ABC played a pivotal role during the intense period of non-native research in the Chesapeake Bay region.
Although non-natives have been ruled out for introduction to Chesapeake Bay, the triploid technology is still available to improve the value of the native oyster for farming.
- We imported three geographical races of the test oyster, Crassostrea ariakensis, from Asia and the west coast of the U.S., and held them under secure conditions for the duration of the trial period. For this activity, the biosecurity facilities at the Kauffman Aquaculture Center were critical.
- We had the technology that enabled the production of triploid (or sterile) C. ariakensis for testing. The problem with testing non-natives is that there is generally no way to prevent them from releasing gametes into the water during the reproductive period. The only effective "control" was production of triploids, using female parents of normal diploids and male parents of tetraploids. In this way, we were able to obtain batches of triploids that were at least 99.95% triploid. Production of these sterile non-natives enabled experiments from North Carolina to Maryland, to help gather valuable data for the ongoing Environmental Impact Statement process.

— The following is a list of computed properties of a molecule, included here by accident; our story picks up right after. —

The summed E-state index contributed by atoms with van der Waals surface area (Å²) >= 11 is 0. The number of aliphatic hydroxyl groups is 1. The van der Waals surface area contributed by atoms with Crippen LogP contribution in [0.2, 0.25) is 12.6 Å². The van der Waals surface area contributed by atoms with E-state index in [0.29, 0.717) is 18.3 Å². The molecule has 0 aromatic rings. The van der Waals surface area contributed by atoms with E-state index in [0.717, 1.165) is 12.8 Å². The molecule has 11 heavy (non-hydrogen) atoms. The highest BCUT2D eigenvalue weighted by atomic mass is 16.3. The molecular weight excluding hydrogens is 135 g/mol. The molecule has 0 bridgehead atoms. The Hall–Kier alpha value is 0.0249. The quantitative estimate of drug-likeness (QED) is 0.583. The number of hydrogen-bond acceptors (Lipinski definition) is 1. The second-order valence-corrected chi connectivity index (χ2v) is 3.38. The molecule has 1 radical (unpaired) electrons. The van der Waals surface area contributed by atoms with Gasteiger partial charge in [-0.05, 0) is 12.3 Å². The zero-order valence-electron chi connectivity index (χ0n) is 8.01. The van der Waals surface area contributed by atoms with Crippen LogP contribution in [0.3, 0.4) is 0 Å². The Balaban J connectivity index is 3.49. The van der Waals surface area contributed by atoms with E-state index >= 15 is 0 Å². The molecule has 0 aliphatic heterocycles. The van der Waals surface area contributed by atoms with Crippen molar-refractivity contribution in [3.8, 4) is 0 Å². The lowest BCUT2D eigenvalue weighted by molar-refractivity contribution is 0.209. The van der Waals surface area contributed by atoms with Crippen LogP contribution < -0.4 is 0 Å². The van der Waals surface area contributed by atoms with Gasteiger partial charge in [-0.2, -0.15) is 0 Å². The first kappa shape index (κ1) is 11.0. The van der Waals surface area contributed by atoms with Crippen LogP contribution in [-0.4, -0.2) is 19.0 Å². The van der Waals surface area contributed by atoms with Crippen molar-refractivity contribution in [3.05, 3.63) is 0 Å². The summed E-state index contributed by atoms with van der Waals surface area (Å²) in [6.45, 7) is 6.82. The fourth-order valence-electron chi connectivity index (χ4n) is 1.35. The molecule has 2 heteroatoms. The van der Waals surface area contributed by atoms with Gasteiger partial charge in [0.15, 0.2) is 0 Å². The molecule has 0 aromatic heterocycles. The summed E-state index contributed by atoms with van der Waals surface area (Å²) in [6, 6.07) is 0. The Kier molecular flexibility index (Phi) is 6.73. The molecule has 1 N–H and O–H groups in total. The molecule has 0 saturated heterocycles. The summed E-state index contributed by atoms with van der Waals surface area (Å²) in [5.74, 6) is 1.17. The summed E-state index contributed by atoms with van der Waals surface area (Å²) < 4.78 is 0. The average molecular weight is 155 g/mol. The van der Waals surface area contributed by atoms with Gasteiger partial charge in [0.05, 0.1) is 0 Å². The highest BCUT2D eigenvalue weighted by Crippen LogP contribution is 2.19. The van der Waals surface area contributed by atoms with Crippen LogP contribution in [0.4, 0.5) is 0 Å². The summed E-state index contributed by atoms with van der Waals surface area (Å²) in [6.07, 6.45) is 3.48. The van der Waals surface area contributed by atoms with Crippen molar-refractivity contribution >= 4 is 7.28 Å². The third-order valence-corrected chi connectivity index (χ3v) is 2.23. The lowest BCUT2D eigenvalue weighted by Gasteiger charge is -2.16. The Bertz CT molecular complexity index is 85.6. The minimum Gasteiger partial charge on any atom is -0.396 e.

- We produced several million triploid C. ariakensis seed, which allowed as many as 20 different industry members to grow crops of non-native oysters and compare them to triploid natives, C. virginica.
Although non-natives have been ruled out for introduction to Chesapeake Bay, the triploid technology is still available to improve the value of our native oyster for farming.